The origin of the introduction of this virus is further supported by the geographic distribution of the infected tick, identified as H. rufipes. Adults of this species have been sporadically collected in Europe (9,10) but are mainly distributed in sub-Saharan Africa, whereas H. marginatum ticks are autochthonous in many Mediterranean countries. H. marginatum and H. rufipes ticks are competent vectors for CCHFV (2) and are characterized by a 2-host cycle, with birds usually acting as hosts of immature stages. Larvae feed on birds and molt to become nymphs, remaining on the same avian host up to 26 days, a period that usually lasts until the trans-Saharan migrating birds have reached Europe (1). Thus, the half-fed nymph probably was attached to the whinchat when migration started. Nymphs drop off the bird only after completion of the blood meal and molt on the ground before attaching to their second, final hosts, which are usually large mammals, including humans.

Although detection of virus genome does not necessarily imply the presence of live virus that is able to spread locally, our findings, consistent with the recent autochthonous cases in Spain, underscore the need to monitor any introduction and circulation of CCHFV in southwestern Europe. Such monitoring should focus on sites where migrants rest or nest and where a local population of competent ticks and their hosts interact. Raising awareness of possible outbreaks should also include specific surveillance and contingency plans focused on categories of persons and animals at elevated risk for CCHFV infection.

Ms. Mancuso holds an MSc in biology and serves as a junior research assistant in the National Reference of Foreign Animals Diseases at the Istituto Zooprofilattico Sperimentale dell’Abruzzo e del Molise “G. Caporale” in Teramo, Italy. Her research interests include bird migration ecology and the diagnosis of vectorborne pathogens.

Top

Acknowledgments

We gratefully acknowledge the support of Sara Riello and all volunteers operating the ringing station of Ventotene. We warmly thank the Natural Reserve of Ventotene and S. Stefano islands for logistic and financial support. All the ticks were collected during the ringing activities in the framework of the Small Island research project (ISPRA).

This work has been supported by Italy’s Ministry of Health (research grant no. MSRCTE 03/14).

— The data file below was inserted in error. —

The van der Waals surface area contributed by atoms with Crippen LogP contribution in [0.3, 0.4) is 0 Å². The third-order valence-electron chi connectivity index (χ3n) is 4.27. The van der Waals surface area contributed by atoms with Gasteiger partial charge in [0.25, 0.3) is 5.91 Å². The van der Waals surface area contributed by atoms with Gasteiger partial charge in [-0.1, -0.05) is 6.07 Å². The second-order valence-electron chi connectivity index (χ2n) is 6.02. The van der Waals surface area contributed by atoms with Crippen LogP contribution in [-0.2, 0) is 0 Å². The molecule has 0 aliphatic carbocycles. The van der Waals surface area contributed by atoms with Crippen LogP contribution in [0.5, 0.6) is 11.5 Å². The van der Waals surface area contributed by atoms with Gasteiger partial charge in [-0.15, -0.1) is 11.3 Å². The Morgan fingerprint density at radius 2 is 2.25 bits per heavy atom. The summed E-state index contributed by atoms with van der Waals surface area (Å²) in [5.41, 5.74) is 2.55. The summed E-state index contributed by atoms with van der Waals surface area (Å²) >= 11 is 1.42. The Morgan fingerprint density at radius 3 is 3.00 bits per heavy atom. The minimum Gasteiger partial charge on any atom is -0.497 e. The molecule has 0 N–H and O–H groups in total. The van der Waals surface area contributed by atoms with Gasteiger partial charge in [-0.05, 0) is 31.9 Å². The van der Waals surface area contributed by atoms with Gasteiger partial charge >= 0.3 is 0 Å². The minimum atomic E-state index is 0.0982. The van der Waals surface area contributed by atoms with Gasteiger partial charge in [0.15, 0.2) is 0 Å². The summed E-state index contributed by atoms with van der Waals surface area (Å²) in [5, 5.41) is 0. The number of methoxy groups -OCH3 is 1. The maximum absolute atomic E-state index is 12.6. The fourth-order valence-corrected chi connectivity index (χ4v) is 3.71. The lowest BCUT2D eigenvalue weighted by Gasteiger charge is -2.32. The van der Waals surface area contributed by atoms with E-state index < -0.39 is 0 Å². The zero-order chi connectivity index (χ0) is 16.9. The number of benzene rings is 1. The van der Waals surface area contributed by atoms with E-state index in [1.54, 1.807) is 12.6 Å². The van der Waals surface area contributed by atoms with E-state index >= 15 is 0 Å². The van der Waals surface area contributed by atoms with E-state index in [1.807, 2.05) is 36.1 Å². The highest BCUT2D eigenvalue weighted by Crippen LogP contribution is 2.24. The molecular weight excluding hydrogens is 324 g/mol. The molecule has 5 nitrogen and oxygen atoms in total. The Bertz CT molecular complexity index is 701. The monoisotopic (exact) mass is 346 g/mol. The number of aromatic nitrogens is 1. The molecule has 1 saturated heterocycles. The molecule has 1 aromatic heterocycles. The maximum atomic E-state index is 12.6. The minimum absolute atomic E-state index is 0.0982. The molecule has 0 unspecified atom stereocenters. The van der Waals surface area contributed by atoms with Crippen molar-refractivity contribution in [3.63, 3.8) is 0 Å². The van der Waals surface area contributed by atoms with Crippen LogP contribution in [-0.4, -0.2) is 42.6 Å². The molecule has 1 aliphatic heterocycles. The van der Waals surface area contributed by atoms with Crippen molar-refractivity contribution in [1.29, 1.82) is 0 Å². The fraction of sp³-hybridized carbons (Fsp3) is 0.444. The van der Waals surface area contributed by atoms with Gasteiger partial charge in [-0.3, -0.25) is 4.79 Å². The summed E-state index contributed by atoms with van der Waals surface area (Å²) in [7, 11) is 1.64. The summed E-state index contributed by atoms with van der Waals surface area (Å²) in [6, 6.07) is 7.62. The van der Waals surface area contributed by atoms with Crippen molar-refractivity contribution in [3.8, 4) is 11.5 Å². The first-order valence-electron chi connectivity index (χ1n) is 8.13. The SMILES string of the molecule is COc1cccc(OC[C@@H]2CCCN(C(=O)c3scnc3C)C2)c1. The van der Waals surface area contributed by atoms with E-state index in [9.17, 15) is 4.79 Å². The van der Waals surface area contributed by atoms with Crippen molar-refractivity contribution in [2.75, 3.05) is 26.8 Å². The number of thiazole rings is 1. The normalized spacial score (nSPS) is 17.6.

Top

References

  1. Hoogstraal  H. The epidemiology of tick-borne Crimean-Congo hemorrhagic fever in Asia, Europe, and Africa. J Med Entomol. 1979;15:307417. DOIPubMed
  2. Hoogstraal  H. Changing patterns of tickborne diseases in modern society. Annu Rev Entomol. 1981;26:7599. DOIPubMed
  3. Negredo  A, de la Calle-Prieto  F, Palencia-Herrejón  E, Mora-Rillo  M, Astray-Mochales  J, Sánchez-Seco  MP, et al.; Crimean Congo Hemorrhagic Fever@Madrid Working Group. Autochthonous Crimean-Congo Hemorrhagic Fever in Spain. N Engl J Med. 2017;377:15461. DOIPubMed
  4. Ramírez de Arellano  E, Hernández  L, Goyanes  MJ, Arsuaga  M, Cruz  AF, Negredo  A, et al. Phylogenetic characterization of Crimean-Congo hemorrhagic fever virus, Spain. Emerg Infect Dis. 2017;23:207880. DOIPubMed
  5. Lindeborg  M, Barboutis  C, Ehrenborg  C, Fransson  T, Jaenson  TG, Lindgren  PE, et al. Migratory birds, ticks, and crimean-congo hemorrhagic fever virus. Emerg Infect Dis. 2012;18:20957. DOIPubMed
  6. Palomar  AM, Portillo  A, Santibanez  P, Mazuelas  D, Crespo  A, Gutierrez  O, et al. CCHFV from migratory birds, Morocco. Emerg Infect Dis. 2013;19:2603. DOIPubMed
  7. Manilla  G. Acari Ixodida. In: Fauna d’Italia. Volume 36. Bologna (Italy): Calderini; 1998. p. 280.
  8. Toma  L, Mancini  F, Di Luca  M, Cecere  JG, Bianchi  R, Khoury  C, et al. Detection of microbial agents in ticks collected from migratory birds in central Italy. Vector Borne Zoonotic Dis. 2014;14:199205. DOIPubMed
  9. Chitimia-Dobler  L, Nava  S, Bestehorn  M, Dobler  G, Wölfel  S. First detection of Hyalomma rufipes in Germany. Ticks Tick Borne Dis. 2016;7:11358. DOIPubMed
  10. Hornok  S, Horváth  G. First report of adult Hyalomma marginatum rufipes (vector of Crimean-Congo haemorrhagic fever virus) on cattle under a continental climate in Hungary. Parasit Vectors. 2012;5:170. DOIPubMed

Top

Figure

Top

Cite This Article

DOI: 10.3201/eid2507.181345

Original Publication Date: 6/10/2019

Table of Contents – Volume 25, Number 7—July 2019

Comments

Please use the form below to submit correspondence to the authors or contact them at the following address:

Federica Monaco, Istituto Zooprofilattico Sperimentale dell’Abruzzo e del Molise “G. Caporale” Campo Boario, Teramo 64100, Italy

Send To

character(s) remaining.

Comment submitted successfully, thank you for your feedback.

Top

Page created: June 17, 2019
Page updated: June 17, 2019
Page reviewed: June 17, 2019
The conclusions, findings, and opinions expressed by authors contributing to this journal do not necessarily reflect the official position of the U.S. Department of Health and Human Services, the Public Health Service, the Centers for Disease Control and Prevention, or the authors' affiliated institutions. Use of trade names is for identification only and does not imply endorsement by any of the groups named above.
file_external